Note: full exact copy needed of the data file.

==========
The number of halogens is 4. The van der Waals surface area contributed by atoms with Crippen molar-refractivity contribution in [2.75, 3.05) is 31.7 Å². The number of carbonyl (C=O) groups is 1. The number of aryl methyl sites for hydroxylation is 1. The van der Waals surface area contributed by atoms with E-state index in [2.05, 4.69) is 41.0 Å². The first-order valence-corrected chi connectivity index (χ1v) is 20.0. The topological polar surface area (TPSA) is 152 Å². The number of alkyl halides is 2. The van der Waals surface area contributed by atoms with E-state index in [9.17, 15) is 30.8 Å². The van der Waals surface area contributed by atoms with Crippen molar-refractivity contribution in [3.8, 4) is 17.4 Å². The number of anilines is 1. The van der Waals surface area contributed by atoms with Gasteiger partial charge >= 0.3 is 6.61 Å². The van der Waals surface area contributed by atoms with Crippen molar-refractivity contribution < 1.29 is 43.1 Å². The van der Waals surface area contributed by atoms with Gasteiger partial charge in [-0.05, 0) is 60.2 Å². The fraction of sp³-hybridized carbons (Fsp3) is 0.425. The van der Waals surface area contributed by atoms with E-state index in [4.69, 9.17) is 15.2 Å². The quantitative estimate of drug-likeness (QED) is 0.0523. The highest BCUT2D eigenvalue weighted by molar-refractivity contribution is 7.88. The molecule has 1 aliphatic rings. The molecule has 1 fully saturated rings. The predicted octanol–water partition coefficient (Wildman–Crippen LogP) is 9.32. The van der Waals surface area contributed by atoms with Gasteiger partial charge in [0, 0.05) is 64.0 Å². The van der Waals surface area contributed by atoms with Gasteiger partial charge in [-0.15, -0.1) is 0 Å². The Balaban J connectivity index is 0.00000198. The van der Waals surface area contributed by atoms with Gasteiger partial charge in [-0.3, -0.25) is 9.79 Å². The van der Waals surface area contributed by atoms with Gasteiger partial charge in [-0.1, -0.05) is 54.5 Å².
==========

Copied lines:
The number of halogens is 4. The van der Waals surface area contributed by atoms with Crippen molar-refractivity contribution in [2.75, 3.05) is 31.7 Å². The number of carbonyl (C=O) groups is 1. The number of aryl methyl sites for hydroxylation is 1. The van der Waals surface area contributed by atoms with E-state index in [2.05, 4.69) is 41.0 Å². The first-order valence-corrected chi connectivity index (χ1v) is 20.0. The topological polar surface area (TPSA) is 152 Å². The number of alkyl halides is 2. The van der Waals surface area contributed by atoms with E-state index in [9.17, 15) is 30.8 Å². The van der Waals surface area contributed by atoms with Crippen molar-refractivity contribution in [3.8, 4) is 17.4 Å². The number of anilines is 1. The van der Waals surface area contributed by atoms with Gasteiger partial charge >= 0.3 is 6.61 Å². The van der Waals surface area contributed by atoms with Crippen molar-refractivity contribution < 1.29 is 43.1 Å². The van der Waals surface area contributed by atoms with Gasteiger partial charge in [-0.05, 0) is 60.2 Å². The fraction of sp³-hybridized carbons (Fsp3) is 0.425. The van der Waals surface area contributed by atoms with E-state index in [4.69, 9.17) is 15.2 Å². The quantitative estimate of drug-likeness (QED) is 0.0523. The highest BCUT2D eigenvalue weighted by molar-refractivity contribution is 7.88. The molecule has 1 aliphatic rings. The molecule has 1 fully saturated rings. The predicted octanol–water partition coefficient (Wildman–Crippen LogP) is 9.32. The van der Waals surface area contributed by atoms with Gasteiger partial charge in [0, 0.05) is 64.0 Å². The van der Waals surface area contributed by atoms with Gasteiger partial charge in [-0.15, -0.1) is 0 Å². The Balaban J connectivity index is 0.00000198. The van der Waals surface area contributed by atoms with Gasteiger partial charge in [-0.3, -0.25) is 9.79 Å². The van der Waals surface area contributed by atoms with Gasteiger partial charge in [-0.1, -0.05) is 54.5 Å².